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Science 27 Aug 2018 Two new Chinese dino ...

Two new Chinese dinosaurs have been discovered

ANI
Published Aug 27, 2018, 9:15 am IST
Updated Aug 27, 2018, 9:20 am IST
The dinosaurs are both Alvarezsaurs, an enigmatic group of theropod dinosaurs, which have many similarities with birds.
Alvarezsaurs are weird animals. With their strong, clawed hands and weak jaws, they appear to be the dinosaurian analog to today's aardvarks and anteaters.(Photo: ANI)
 Alvarezsaurs are weird animals. With their strong, clawed hands and weak jaws, they appear to be the dinosaurian analog to today's aardvarks and anteaters.(Photo: ANI)

An international research team has announced the discovery of two new Chinese dinosaurs - Bannykus and Xiyunykus.

The dinosaurs are both Alvarezsaurs, an enigmatic group of theropod [meat-eating] dinosaurs, which have many similarities with birds and show adaptations thought to be related to eating insects that live in colonies.

 

Co-author on the research, Professor Jonah Choiniere, said, "Alvarezsaurs are weird animals. With their strong, clawed hands and weak jaws, they appear to be the dinosaurian analogue to today's aardvarks and anteaters."

However, alvarezsaurs did not originally eat insects. The earliest members of the group had more typically meat-eating teeth and hands, useful for catching small prey. Only later-evolving members reduced their teeth and evolved a hand with a huge, single claw capable - perhaps - of tearing open rotting logs and anthills.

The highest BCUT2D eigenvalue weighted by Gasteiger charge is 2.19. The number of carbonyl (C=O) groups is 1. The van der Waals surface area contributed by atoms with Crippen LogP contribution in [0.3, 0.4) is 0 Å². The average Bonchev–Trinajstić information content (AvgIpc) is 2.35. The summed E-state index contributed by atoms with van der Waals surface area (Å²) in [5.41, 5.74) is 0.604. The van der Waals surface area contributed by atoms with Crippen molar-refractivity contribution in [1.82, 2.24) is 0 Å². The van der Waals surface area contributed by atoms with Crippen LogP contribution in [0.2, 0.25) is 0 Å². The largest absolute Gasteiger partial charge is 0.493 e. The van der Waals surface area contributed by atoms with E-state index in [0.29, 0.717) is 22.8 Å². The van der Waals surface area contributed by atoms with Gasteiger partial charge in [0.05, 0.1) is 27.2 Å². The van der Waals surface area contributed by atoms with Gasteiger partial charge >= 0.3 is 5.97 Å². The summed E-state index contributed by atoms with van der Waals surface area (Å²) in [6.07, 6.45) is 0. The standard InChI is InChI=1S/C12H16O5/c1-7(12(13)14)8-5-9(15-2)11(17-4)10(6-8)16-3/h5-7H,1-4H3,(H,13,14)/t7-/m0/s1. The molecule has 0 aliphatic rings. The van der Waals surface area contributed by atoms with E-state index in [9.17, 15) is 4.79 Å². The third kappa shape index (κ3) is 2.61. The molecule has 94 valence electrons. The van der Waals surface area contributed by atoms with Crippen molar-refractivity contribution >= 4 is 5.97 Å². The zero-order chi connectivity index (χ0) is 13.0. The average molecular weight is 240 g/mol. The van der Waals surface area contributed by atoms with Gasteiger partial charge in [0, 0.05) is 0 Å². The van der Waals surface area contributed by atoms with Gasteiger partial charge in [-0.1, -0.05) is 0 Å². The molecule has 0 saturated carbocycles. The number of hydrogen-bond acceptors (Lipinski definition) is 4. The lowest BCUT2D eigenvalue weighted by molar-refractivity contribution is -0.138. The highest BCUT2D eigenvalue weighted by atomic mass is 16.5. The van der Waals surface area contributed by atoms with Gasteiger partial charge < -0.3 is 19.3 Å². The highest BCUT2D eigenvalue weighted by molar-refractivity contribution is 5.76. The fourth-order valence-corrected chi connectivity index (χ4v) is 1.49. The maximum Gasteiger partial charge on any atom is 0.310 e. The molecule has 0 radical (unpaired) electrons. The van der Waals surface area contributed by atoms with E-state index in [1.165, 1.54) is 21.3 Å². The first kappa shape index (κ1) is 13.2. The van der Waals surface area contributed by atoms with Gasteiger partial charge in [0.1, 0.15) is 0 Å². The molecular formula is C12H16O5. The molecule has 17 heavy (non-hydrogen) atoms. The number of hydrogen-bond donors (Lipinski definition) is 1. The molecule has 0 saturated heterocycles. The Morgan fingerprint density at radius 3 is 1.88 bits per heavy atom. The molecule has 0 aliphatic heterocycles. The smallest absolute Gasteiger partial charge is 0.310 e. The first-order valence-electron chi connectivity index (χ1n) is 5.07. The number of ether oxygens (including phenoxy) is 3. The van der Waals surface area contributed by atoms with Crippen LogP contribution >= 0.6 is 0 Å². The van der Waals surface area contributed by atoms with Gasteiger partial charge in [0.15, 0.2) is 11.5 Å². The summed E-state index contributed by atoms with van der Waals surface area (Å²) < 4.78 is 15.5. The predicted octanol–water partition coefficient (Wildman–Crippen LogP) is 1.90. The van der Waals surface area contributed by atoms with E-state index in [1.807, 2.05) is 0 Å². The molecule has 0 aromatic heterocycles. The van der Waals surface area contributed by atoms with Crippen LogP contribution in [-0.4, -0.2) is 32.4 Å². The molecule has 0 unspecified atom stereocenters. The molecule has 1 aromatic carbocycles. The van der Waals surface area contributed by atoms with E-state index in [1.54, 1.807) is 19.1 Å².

Co-author Professor Roger Benson said, "The new fossils have long arms, and so show that alvarezsaurs evolved short arms only later in their evolutionary history, in species with small body sizes. This is quite different from what happens in the classic example of tyrannosaurs, which have short arms and giant size."

Bannykus and Xiyunykus are important because they show transitional steps in the process of alvarezsaurs adapting to new diets.

"The fossil record is the best source of information about how anatomical features evolve," said James Clark, co-author and an Honorary Professor at Wits University. "And like other classic examples of evolution such as the 'horse series', these dinosaurs show us how a lineage can make a major shift in its ecology over time."

 

Once the fossils were discovered, their further study was made possible by a joint South Africa/ China collaborative grant through South Africa's National Research Foundation, held by Choiniere and Xu.

The full findings are present in the journal- Current Biology.

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